Note: This piece is a two-part series where we take a look at former Louisville guard and current NBA Draft prospect Donovan Mitchell. In today’s piece, we take a look at Mitchell’s work on the defensive end. On Friday, we’re going to examine Mitchell’s work on the offensive end.
Late last week, we featured a piece on former Wake Forest forward and current NBA Draft prospect John Collins. Within that piece, we took an extensive look at how stood as arguably the best scorer in the ACC during the 2016-17 season.
Those claims were backed up by very impressive numbers as Collins averaged an ACC-best 19.1 points and 9.8 rebounds per game with an impressive 65% True Shooting Percentage.Collins’ great play was due to a variety of different reasons from his impressive work inside the low-post to progression as a mid-range shooter. At the same time that Collins was flirting with double-doubles at Wake Forest, there was a certain sophomore at Louisville that was excelling in his own way.
That shining star at Louisville was sophomore shooting guard Donovan Mitchell. Despite standing at 6’3, making him nearly four inches shorter than your average shooting guard, Mitchell still stood out as the biggest star on an impressive Louisville squad. Mitchell was able to do that by shining as one of the finest players in college basketball from both an offensive and defensive perspective. His two-way nature is backed up by him averaging 15.6 points, 4.9 rebounds, 2.7 assists and 2.1 steals on 41% from the field and 35% from beyond the arc.
Although Mitchell is impressive on both ends of the court, he probably did his best work on the defensive end. Despite standing as an undersized 6’3 shooting guard, Mitchell makes up for that lack of height with a solid work ethic and a 6’10 wingspan. That combination allowed Mitchell to be a versatile force on the defensive end where he showcased an ability to defend against point guards, shooting guards and even some small forwards. While wingspan definitely pushed Mitchell to be more versatile, he was truly able to excel through hard work and great defensive IQ.
Whenever the Louisville Cardinals line up to start their defensive possession, Mitchell usually stands as the first barrier that any opposing team has to battle their way through. That battle by the opposing squad was usually fierce as Mitchell just loves to get in the face of opposing ball-handler to the point where they’re unable to get any kind of breathing room.
Mitchell’s tenacity is evident whether opposing player tries to drive towards the paint, work around an off-ball screen or attempting to hit a mid-range or perimeter jumper. That last example is probably the most pertinent as Mitchell was regularly able to lock up opposing ball-handlers that were trying to shoot from inside or outside the arc.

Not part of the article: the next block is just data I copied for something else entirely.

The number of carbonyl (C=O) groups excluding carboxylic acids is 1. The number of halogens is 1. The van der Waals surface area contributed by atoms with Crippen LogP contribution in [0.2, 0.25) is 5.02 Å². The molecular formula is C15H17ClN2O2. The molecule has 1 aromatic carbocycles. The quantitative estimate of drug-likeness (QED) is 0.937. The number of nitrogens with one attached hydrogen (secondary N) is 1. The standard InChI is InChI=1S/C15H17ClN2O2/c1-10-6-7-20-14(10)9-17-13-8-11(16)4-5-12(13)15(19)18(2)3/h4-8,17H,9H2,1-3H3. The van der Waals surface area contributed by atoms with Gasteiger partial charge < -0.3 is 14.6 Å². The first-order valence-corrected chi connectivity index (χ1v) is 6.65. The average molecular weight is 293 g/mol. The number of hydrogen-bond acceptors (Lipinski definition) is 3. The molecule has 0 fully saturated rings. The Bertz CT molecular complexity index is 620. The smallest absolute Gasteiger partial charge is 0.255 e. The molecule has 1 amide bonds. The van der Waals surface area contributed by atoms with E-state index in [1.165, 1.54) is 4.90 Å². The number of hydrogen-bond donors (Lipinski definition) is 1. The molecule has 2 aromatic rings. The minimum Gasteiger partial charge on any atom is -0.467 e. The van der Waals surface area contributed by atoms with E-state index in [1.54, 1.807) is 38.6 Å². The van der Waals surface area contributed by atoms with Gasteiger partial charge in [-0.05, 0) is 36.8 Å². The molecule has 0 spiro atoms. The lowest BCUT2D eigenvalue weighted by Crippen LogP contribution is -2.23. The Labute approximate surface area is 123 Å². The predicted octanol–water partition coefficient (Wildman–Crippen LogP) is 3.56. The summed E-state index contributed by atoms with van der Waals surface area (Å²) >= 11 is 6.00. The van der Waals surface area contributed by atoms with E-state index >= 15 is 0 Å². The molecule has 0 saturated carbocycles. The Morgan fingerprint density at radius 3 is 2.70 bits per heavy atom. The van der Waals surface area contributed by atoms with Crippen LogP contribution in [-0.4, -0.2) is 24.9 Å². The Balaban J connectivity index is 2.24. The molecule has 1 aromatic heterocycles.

Mitchell’s great body control on the defensive end has actually allowed him to stay out of foul trouble on a regular basis. Per 40 minutes, Mitchell only averaged 3.2 fouls which actually stands as one of the lowest averages among ACC shooting guards. A fantastic instance of that is seen in the play below as Mitchell just prevents potential lottery pick Dennis Smith from getting any opening.
That defensive work ethic also pushed Mitchell to be a fantastic ball-hawk. During his sophomore season, Mitchell averaged an ACC-best 2.6 steals per 40 minutes. Those impressive numbers were due to Mitchell’s great basketball IQ which allowed him to recognize when he should move away from his man and try to work in the passing lanes. More times than that, Mitchell’s approach turns into a huge success as he’s just able to swipe the ball away from the opposition in a blink of an eye.
With the help of Donovan Mitchell, the Louisville Cardinals were able to stand as one of the finest perimeter defenses in college hoops. According to KenPom, opposing teams shot only 32% from beyond the arc against Louisville. That’s a significant difference from the 35% that Division 1 teams shot from beyond the arc during the 2016-17 season. Although Louisville had a great roster, it would be safe to say that Mitchell had a lot to do with that inefficient average.
The astounding impact that Mitchell made on Louisville has allowed him to be one of the hottest prospects in this year’s NBA Draft class. As we currently stands, Mitchell seems to either get selected in the late lottery or in the late teens, at the latest. Although there may be flashier players in this year’s draft class, Mitchell might stand out as the best defensive option that an NBA team could pick in next year’s NBA Draft.